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The market is abundant in sweeteners produced from plant starches. These are useful for baked goods, beverages, thickening sauce consistencies, and so much more. Two of these prime sweeteners are oligo syrup and corn syrup, but how do they compare to each other?
The main differences between oligo syrup and corn syrup is their tastes and levels of healthiness. Oligo syrup is moderately sweet with a taste like butterscotch. Corn syrup is thicker, sharply sweet, and tastes a little nutty. However, many sugar-related health problems tend to crop up with the overconsumption of corn syrup, far more so than its oligo counterpart.
These are popular ingredients in commercial beverages, health drinks, candies, and other similar recipes. While they share many similarities such as sweetness and consistency, there are still some differences to note. In some recipes, though, you can easily exchange one for the other if you need to replace one for any reason.
Oligosaccharide, a.k.a. Rice Syrup
Rice syrup, otherwise known as oligosaccharide or just oligo, is a sugary syrup made from rice. Oligo sweetens food, thickens consistencies, and is a very popular ingredient in Korean cuisine. It’s not uncommon to see it in baked goods, granola bars, and gluten-free items as well.
This plant-based byproduct is low in calories, free of gluten, and has the lowest content of sugar compared to other sweeteners. It comes from natural and organic rice with a low level of glucose but a high glycemic index. This means that it’s okay for consumption by those with mild cases of diabetes as long as it’s done so in moderation.
Cooked Brown Rice Starch
The process of creating oligo syrup comes from cooked rice via starch extraction, which breaks down the enzymes to turn the rice’s starch into sugar. This substance undergoes further refinement by heating the resulting liquid. The heat reduction part of the process results in a thick, sweet syrup. While the taste is definitely sugary, it has much less sugar when you compare it to the content levels of agave nectar, sugar, or even honey.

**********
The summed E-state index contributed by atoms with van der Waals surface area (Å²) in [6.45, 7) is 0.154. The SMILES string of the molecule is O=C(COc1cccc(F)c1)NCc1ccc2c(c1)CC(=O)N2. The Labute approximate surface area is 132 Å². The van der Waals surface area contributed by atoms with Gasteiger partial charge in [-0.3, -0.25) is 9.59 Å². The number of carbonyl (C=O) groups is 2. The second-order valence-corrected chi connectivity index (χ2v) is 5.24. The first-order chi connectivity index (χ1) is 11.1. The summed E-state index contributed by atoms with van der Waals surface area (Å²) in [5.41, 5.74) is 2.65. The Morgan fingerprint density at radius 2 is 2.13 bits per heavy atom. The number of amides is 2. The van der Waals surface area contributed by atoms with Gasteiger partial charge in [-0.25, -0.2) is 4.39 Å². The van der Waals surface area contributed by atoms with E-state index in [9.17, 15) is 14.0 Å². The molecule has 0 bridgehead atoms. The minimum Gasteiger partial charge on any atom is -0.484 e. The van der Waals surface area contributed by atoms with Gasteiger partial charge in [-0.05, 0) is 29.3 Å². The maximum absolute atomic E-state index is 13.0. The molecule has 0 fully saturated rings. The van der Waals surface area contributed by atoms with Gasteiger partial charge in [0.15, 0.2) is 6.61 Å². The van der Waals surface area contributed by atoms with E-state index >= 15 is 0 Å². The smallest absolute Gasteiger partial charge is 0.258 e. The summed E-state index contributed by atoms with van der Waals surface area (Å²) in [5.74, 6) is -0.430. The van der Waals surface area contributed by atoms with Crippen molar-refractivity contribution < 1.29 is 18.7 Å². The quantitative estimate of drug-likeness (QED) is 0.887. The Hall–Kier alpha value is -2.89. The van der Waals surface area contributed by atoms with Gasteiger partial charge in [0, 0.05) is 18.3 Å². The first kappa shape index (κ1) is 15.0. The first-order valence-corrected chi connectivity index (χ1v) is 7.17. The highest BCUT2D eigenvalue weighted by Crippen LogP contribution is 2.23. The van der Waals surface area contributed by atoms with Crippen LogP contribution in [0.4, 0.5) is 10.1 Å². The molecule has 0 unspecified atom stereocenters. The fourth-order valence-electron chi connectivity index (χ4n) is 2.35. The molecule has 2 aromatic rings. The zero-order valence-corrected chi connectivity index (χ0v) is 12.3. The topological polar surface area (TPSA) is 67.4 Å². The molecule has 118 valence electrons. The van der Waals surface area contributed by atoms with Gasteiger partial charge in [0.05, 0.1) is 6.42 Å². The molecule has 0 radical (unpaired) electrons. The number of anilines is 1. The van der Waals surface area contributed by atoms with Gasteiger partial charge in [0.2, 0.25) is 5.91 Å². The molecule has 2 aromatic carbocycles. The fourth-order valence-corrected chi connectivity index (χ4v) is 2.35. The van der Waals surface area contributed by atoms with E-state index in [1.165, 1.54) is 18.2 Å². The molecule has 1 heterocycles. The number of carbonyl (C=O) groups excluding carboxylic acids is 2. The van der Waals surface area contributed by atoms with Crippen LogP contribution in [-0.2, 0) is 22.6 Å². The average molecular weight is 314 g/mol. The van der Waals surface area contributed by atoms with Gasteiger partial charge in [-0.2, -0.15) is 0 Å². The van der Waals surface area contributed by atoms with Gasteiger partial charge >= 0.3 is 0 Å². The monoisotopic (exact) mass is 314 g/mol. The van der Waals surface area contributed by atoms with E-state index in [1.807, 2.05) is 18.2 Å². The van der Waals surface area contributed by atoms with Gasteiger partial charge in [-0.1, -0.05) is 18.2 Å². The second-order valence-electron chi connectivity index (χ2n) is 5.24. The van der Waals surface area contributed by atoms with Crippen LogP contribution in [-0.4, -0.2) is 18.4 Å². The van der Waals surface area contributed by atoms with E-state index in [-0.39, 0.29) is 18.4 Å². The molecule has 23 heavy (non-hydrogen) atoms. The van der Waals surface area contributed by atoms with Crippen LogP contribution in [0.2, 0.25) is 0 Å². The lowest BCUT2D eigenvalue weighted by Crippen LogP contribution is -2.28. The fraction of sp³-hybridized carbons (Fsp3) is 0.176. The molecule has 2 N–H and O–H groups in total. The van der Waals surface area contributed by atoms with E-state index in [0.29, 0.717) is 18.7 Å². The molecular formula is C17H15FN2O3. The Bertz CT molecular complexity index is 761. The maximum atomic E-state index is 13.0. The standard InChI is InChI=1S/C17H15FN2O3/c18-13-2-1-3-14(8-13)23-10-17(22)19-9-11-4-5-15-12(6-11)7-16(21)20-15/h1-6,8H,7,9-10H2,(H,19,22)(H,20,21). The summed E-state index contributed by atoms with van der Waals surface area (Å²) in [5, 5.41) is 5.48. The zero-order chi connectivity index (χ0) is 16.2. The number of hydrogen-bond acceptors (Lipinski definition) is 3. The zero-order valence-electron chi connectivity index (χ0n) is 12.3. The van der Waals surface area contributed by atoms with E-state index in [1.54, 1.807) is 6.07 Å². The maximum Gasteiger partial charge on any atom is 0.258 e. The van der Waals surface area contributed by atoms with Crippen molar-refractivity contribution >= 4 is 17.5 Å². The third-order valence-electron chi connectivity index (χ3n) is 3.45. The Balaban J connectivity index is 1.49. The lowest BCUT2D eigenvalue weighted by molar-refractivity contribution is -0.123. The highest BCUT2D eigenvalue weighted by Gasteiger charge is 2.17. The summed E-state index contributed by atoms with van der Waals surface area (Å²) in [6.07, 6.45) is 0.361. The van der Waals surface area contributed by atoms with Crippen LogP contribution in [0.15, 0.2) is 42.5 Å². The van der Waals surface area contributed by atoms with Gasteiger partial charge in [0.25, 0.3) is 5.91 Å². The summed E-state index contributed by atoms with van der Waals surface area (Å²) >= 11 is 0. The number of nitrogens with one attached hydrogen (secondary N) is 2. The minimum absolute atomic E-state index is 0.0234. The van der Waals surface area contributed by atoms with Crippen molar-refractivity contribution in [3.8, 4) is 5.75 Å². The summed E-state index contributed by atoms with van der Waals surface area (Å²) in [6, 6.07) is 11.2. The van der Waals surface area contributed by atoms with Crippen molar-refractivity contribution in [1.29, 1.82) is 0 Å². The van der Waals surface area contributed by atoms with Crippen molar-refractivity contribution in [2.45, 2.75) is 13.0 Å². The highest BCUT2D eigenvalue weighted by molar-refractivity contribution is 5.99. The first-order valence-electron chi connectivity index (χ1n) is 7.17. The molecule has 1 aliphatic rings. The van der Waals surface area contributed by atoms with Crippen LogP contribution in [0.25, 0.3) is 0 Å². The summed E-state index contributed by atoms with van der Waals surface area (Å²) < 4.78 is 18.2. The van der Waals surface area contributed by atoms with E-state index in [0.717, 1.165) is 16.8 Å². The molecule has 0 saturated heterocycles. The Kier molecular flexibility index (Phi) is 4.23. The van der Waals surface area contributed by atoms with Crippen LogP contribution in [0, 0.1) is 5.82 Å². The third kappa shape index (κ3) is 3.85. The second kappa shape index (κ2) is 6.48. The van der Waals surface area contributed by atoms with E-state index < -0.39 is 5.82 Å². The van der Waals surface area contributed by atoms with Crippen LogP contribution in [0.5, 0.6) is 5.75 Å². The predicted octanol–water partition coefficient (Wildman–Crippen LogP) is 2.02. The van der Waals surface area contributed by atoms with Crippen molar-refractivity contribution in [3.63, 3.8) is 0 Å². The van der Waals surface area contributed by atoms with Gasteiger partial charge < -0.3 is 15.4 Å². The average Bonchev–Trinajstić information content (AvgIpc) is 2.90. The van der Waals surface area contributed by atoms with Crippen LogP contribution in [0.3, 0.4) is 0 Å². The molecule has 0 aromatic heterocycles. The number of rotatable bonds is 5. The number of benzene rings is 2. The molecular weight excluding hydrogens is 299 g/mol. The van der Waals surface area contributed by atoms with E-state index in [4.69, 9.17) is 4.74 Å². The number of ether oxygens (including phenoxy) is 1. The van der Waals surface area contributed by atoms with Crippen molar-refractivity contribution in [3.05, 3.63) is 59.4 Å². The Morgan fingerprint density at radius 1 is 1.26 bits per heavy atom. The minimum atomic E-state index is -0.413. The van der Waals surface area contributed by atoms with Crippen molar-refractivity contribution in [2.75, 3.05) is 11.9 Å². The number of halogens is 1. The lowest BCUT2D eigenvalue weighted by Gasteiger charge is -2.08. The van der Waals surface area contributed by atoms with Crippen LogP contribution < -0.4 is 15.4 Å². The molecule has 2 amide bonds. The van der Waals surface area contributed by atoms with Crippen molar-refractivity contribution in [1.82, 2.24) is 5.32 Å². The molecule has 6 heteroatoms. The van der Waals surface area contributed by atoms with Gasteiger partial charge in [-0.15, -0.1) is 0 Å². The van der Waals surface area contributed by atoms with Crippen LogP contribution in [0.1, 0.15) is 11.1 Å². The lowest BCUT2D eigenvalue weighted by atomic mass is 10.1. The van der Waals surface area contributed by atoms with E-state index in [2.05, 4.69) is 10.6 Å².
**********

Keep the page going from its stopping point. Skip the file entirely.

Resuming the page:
Flavor & Nutrient Profile
Oligo has its own kind of taste. It has a moderate sweetness with a flavor of something akin to butterscotch. It also has additional nutrients not found in other sweeteners. These include things like zinc, manganese, and magnesium.
Nevertheless, it has 45 calories per tablespoon. So, while it is safer than many other artificial sweeteners, moderation is still advised.
Corn syrup comes from cornstarch and provides more sweetness than a spoonful of plain granulated sugar. It also gives food volume and a soft texture. The sweetness of corn syrup is so strong that it can change a savory dish into a sweet one with minimal effort.
People typically use corn syrup for baked goods as well as to brown certain foods and help retain a dish’s moisture. Commercial products found at the grocery store contain corn syrup because it prolongs a food’s shelf life while ensuring things like brownies, cookies, and cakes won’t go stale.
Flavor & Nutrient Profile
Corn syrup has a nutty flavor and comes packed with carbohydrates, sodium, vitamin B, zinc, calcium, and selenium. There are also 62 calories per tablespoon of corn syrup.
Unfortunately, consuming too much corn syrup can quickly lead to serious health issues such as cardiac events, dementia, and type 2 diabetes. What’s more, having an overabundance of the calories and carbohydrates found in corn syrup can cause weight gain issues along with promoting the buildup of cortisol, the stress hormone.
Oligo vs. Corn Syrup
One of the major disparities between oligo syrup and corn syrup is their tastes. Oligo is much lighter and more candy-like with butterscotch tones, whereas corn syrup is nuttier and sharply sweet.
Oligo is lower in calories than corn syrup, and its low glucose levels mean there aren’t any grains, starches, or gluten byproducts producing the fructose. This means that oligo is much friendlier to those with specific diets or other concerns, and it doesn’t present nearly as many potential health issues.
|Oligo Syrup (Rice Syrup)||Corn Syrup|
|Calories per Tablespoon||45 calories||62 calories|
|Ideal Foods||Beverages, coffee, baked goods, sauces, Korean cuisine||Baked goods, dairy beverages, jams, jellies, and sweet fillings|
|Safe for Type 2 Diabetes||No, only milder cases||No|
|Creates Potential Health Issues||No, but moderation is advisable||Yes – heart disease, diabetes, dementia, and others|
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